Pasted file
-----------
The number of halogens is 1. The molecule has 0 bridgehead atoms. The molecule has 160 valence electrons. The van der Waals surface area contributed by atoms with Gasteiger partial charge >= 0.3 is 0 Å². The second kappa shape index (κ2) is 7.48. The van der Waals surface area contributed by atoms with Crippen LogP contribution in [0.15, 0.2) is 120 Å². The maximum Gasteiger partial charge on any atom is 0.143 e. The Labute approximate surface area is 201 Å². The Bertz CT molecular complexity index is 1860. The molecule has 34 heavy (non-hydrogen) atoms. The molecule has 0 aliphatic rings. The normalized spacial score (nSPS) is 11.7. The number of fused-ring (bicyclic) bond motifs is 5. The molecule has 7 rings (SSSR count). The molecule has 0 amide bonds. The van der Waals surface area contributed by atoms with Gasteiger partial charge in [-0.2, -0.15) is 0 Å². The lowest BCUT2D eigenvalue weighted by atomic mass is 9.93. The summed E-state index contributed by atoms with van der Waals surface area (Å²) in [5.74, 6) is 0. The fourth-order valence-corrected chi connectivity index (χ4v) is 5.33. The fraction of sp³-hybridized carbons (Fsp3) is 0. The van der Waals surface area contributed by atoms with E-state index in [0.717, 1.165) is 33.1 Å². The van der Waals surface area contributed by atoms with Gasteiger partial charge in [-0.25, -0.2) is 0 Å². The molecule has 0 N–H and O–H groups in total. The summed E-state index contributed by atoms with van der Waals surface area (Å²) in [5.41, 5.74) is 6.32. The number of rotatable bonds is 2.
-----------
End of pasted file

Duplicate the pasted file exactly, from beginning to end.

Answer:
The number of halogens is 1. The molecule has 0 bridgehead atoms. The molecule has 160 valence electrons. The van der Waals surface area contributed by atoms with Gasteiger partial charge >= 0.3 is 0 Å². The second kappa shape index (κ2) is 7.48. The van der Waals surface area contributed by atoms with Crippen LogP contribution in [0.15, 0.2) is 120 Å². The maximum Gasteiger partial charge on any atom is 0.143 e. The Labute approximate surface area is 201 Å². The Bertz CT molecular complexity index is 1860. The molecule has 34 heavy (non-hydrogen) atoms. The molecule has 0 aliphatic rings. The normalized spacial score (nSPS) is 11.7. The number of fused-ring (bicyclic) bond motifs is 5. The molecule has 7 rings (SSSR count). The molecule has 0 amide bonds. The van der Waals surface area contributed by atoms with Gasteiger partial charge in [-0.2, -0.15) is 0 Å². The lowest BCUT2D eigenvalue weighted by atomic mass is 9.93. The summed E-state index contributed by atoms with van der Waals surface area (Å²) in [5.74, 6) is 0. The fourth-order valence-corrected chi connectivity index (χ4v) is 5.33. The fraction of sp³-hybridized carbons (Fsp3) is 0. The van der Waals surface area contributed by atoms with E-state index in [0.717, 1.165) is 33.1 Å². The van der Waals surface area contributed by atoms with Gasteiger partial charge in [-0.25, -0.2) is 0 Å². The molecule has 0 N–H and O–H groups in total. The summed E-state index contributed by atoms with van der Waals surface area (Å²) in [5.41, 5.74) is 6.32. The number of rotatable bonds is 2.